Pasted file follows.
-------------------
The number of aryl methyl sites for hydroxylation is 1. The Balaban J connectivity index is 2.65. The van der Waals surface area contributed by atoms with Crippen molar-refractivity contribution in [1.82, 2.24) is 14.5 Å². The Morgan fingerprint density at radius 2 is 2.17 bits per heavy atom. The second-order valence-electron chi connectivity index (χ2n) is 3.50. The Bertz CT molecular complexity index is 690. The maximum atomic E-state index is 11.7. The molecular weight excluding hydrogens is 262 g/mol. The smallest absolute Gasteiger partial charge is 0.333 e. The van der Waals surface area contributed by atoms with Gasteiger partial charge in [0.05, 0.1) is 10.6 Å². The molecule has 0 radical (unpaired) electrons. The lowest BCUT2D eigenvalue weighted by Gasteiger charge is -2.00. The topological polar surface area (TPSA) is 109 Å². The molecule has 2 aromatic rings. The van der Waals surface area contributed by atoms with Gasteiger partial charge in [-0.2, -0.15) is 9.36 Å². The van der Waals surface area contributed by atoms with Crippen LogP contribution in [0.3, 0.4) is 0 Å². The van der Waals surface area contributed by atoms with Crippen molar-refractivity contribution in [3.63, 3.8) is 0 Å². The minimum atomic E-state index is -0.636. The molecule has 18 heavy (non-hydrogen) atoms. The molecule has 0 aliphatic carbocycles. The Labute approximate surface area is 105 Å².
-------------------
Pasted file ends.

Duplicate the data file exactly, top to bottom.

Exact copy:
The number of aryl methyl sites for hydroxylation is 1. The Balaban J connectivity index is 2.65. The van der Waals surface area contributed by atoms with Crippen molar-refractivity contribution in [1.82, 2.24) is 14.5 Å². The Morgan fingerprint density at radius 2 is 2.17 bits per heavy atom. The second-order valence-electron chi connectivity index (χ2n) is 3.50. The Bertz CT molecular complexity index is 690. The maximum atomic E-state index is 11.7. The molecular weight excluding hydrogens is 262 g/mol. The smallest absolute Gasteiger partial charge is 0.333 e. The van der Waals surface area contributed by atoms with Gasteiger partial charge in [0.05, 0.1) is 10.6 Å². The molecule has 0 radical (unpaired) electrons. The lowest BCUT2D eigenvalue weighted by Gasteiger charge is -2.00. The topological polar surface area (TPSA) is 109 Å². The molecule has 2 aromatic rings. The van der Waals surface area contributed by atoms with Gasteiger partial charge in [-0.2, -0.15) is 9.36 Å². The van der Waals surface area contributed by atoms with Crippen LogP contribution in [0.3, 0.4) is 0 Å². The van der Waals surface area contributed by atoms with Crippen molar-refractivity contribution in [3.63, 3.8) is 0 Å². The minimum atomic E-state index is -0.636. The molecule has 18 heavy (non-hydrogen) atoms. The molecule has 0 aliphatic carbocycles. The Labute approximate surface area is 105 Å².